2) Apparently, according to this particular site, Joleen has no meaning or origin. I think that gives me the liberty to be anything I wish! My mom told me she named me after the young woman who was the girls' club president at her high school. She thought she was a very kind person, so I've always felt some desire to live up to that reputation. ;)  (According to another site, Joleen is a form of Jolene which appears to be the name Jo or Joe with the feminine -lene suffix attached.)

Origin of the name Robert:Introduced to England by the Normans, Robert is derived from the Old High German Hruodperht, a compound name composed of the elements hruod (fame) and perht (bright). The name was borne by Robert I (d. 1035), duke of Normandy and father of William the Conqueror, and by three kings of Scotland.

3) Done!

Thanks, Randy! I enjoy these challenges, and reading others' results, as well.

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Saturday, November 10, 2012

Washington Family History Expo 2012

The Washington Family History Expo hosted by the LDS Church was held at the Redmond Stake Center in (guess!) Redmond, Washington. This was their tenth, or eleventh, year (the welcoming host wasn't sure). It was well advertised, well organized, very well attended and free. This was my first time there, but I know many of the attendees were repeat customers; and many came relatively far distances. My mom and I went together, and met a cousin and her mom. We all took different classes, but had the chance to visit during the lunch break and at the end.

The keynote address speaker was Norman J. Landerman-Moore. He has an impressive work history, including serving with Gov. Ronald Reagan. He is a compelling speaker and told short stories from his own family history, emphasizing the importance and potential impact of what he called "little stories." Discovering even brief records about our ancestors' lives makes them more real to us and can help us feel more connected to them.

Thereafter, there were eight or nine class offerings for each of the five one-hour periods with a 45-minute break for lunch. Lunch, for many of us, was a pre-ordered sack lunch, the proceeds from which will help young women of the area attend camp in the summertime. Some of those young women were our servers and the clean-up crew. Very pleasant.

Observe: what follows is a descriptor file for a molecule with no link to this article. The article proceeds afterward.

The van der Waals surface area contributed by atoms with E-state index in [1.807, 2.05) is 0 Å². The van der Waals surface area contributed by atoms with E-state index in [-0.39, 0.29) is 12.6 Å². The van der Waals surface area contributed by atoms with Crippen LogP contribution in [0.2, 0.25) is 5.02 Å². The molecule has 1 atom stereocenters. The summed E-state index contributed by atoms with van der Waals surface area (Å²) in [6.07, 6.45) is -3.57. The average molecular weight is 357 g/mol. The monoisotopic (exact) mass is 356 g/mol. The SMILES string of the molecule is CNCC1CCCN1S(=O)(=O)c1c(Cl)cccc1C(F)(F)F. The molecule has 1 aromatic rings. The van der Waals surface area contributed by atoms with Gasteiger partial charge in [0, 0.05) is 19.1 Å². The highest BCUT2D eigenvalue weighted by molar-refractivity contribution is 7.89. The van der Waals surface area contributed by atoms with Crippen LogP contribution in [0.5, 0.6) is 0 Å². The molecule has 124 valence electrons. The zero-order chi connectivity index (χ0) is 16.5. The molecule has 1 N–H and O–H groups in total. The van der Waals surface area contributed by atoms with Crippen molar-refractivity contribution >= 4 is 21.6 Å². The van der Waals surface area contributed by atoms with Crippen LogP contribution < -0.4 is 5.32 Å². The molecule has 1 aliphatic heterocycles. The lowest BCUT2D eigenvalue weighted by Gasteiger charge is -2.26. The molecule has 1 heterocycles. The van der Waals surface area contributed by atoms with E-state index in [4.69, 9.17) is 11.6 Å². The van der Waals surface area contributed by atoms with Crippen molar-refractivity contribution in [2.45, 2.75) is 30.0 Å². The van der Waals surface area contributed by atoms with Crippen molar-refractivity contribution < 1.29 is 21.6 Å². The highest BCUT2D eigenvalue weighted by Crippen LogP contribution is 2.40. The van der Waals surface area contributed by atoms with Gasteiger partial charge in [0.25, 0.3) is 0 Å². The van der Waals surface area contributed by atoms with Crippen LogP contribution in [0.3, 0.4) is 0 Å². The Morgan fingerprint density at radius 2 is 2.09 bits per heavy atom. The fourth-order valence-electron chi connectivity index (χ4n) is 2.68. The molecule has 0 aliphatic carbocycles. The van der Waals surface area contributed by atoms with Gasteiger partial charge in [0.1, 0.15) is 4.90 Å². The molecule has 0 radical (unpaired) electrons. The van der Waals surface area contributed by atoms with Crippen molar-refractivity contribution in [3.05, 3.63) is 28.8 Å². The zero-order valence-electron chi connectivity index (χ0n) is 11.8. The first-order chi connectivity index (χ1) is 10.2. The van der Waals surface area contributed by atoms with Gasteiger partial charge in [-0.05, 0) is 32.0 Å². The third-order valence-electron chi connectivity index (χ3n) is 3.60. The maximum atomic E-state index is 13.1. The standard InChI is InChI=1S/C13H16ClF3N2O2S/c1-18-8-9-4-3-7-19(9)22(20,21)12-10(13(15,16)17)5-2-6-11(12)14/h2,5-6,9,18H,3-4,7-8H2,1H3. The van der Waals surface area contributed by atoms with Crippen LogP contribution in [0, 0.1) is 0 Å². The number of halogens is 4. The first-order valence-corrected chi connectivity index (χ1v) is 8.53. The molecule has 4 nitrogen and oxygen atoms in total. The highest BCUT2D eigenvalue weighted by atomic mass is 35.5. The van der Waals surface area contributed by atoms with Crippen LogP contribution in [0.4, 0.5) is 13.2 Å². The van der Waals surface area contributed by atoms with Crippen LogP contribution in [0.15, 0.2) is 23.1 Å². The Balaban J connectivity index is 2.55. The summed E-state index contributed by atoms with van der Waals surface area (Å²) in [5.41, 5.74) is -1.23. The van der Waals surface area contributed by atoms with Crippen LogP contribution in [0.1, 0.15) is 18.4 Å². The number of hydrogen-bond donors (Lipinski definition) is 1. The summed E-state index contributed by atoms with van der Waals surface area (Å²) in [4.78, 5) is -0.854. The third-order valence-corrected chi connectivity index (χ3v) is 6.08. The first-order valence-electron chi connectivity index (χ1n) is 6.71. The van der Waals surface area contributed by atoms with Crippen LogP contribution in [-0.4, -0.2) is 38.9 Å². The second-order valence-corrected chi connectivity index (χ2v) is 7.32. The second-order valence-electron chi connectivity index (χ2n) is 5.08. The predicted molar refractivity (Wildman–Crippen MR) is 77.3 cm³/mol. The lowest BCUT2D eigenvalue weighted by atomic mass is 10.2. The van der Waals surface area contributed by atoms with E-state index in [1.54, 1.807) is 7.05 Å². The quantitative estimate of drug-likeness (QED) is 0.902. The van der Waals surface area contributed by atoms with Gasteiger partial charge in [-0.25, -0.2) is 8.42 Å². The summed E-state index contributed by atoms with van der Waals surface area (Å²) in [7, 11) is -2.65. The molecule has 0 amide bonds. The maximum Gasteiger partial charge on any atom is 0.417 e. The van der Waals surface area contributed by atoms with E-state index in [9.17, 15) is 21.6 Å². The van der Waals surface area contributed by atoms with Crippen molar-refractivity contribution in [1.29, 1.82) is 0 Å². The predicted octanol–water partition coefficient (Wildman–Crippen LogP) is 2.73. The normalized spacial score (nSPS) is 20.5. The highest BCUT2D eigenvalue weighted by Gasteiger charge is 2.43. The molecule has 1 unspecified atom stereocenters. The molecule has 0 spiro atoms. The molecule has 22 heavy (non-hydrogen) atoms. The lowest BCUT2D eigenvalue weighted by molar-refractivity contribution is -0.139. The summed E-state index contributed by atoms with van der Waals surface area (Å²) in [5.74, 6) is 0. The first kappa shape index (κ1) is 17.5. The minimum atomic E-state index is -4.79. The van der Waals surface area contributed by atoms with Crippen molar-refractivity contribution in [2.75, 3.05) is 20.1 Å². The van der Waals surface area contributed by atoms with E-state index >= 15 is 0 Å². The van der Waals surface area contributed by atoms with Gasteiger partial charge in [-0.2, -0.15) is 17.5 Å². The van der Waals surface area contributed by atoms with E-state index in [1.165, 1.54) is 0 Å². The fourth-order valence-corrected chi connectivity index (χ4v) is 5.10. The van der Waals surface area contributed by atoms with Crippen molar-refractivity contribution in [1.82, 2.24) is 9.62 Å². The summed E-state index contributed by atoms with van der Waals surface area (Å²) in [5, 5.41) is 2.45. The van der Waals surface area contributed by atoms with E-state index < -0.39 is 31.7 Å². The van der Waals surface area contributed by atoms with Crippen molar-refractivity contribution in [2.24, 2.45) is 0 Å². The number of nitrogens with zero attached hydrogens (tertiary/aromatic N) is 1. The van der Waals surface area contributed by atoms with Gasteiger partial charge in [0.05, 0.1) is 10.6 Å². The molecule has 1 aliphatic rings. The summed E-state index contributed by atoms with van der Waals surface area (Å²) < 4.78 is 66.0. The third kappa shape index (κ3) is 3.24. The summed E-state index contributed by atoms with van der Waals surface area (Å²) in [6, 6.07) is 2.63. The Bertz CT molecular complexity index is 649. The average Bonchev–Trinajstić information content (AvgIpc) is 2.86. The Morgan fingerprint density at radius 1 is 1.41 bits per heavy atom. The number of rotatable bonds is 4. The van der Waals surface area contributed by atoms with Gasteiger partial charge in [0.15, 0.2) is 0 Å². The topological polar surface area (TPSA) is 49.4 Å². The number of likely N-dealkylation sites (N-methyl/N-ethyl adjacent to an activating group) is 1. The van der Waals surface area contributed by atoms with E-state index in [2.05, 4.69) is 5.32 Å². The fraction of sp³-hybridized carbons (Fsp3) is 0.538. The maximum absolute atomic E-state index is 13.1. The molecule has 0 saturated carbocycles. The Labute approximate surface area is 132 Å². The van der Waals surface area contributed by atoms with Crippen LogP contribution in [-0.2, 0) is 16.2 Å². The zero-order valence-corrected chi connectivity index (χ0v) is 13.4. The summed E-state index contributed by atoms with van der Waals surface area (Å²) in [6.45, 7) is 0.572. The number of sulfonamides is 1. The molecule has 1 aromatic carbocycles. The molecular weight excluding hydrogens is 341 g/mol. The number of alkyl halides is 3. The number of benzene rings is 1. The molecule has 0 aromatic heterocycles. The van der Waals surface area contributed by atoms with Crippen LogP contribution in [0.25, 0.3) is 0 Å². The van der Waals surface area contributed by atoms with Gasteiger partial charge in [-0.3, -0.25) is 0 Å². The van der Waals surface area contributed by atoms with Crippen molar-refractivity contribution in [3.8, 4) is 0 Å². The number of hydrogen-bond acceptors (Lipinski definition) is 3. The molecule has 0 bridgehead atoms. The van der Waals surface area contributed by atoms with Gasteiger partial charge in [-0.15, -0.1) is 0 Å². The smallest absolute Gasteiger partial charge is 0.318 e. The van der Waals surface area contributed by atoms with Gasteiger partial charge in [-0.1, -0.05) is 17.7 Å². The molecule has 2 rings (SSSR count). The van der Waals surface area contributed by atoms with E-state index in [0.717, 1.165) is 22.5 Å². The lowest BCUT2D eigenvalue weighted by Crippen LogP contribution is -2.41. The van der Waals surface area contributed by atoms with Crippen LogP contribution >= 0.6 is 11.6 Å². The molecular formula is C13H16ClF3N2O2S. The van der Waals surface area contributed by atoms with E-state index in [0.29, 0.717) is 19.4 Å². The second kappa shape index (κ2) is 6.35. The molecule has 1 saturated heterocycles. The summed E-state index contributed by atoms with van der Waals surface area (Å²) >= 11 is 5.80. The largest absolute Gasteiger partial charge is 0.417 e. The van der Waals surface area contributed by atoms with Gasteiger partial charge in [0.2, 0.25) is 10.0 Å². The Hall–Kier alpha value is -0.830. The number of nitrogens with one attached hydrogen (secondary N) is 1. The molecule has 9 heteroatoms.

My first class was called "Genealogy Gems in U. S. Probate Records" taught by Janice Blackhurst. It was very informative and orderly. A couple of things I learned are: 1. about 10% of the people who died before 1900 left a will; 2. be sure to check anywhere an ancestor owned property for probate records, not just where they lived.

Next, an educator from The National Archives of Seattle, Carol Buswell, discussed the resources in the archives nationwide which are particularly useful to genealogists. She went through a long list with us and answered every question put to her. She illustrated how to search the archives online at But, she stressed that if we needed help, "ask an archivist."

After lunch, I attended a presentation made by Jake Gehring of FamilySearch. His was titled "Changes and Development at FamilySearch." I loved it! He explained what FamilySearch is and gave a brief overview of its history. He shared lots of data to illustrate the advances and changes over the last ten years. There are 698.9 million images, 1.99 billion records, 3.07 billion searchable names and 1,311 total collections hosted at FamilySearch. This session was chock-full of information. There may have been a secret or two that slipped out...

My last two classes were Parts 1 and 2 of "England Online" presented by Godfrey and Merry Ellis. This couple makes English research look possible, in a very fun way. (Godfrey started the day by waving an English flag when he was introduced.) They presented real examples from their own families as illustrations of the many, many types of records and resources available. They explained when and why certain types of records were, or weren't, kept. Definitely worth attending. Maybe I can find my grandpa's family, now.

Obviously, I couldn't take every class that was offered. Among those that I had to forego were: Using Newspapers for Family History Research, Reasonably Exhaustive Search Explained, Bagging a Live One: Connecting with Cousins You Never Knew You Had, Researching Your Swedish Ancestors, Who Are the Scots-Irish?, Organizing Your Materials and Stories and Germans from Russia. Just the tip of the presentation iceberg!

To add to all the excellent classes were about two dozen exhibitors, including American Historical Society of Germans from Russia, Daughters of the American Revolution, Daughters of the Utah Pioneers, FamilySearch, Fiske Library, Jewish Genealogy Society of Washington State, Legacy Interest Group, Northwest African American Museum, and Seattle Genealogical Society.

All in all, it was an excellent conference. And, the price was SO right. ;)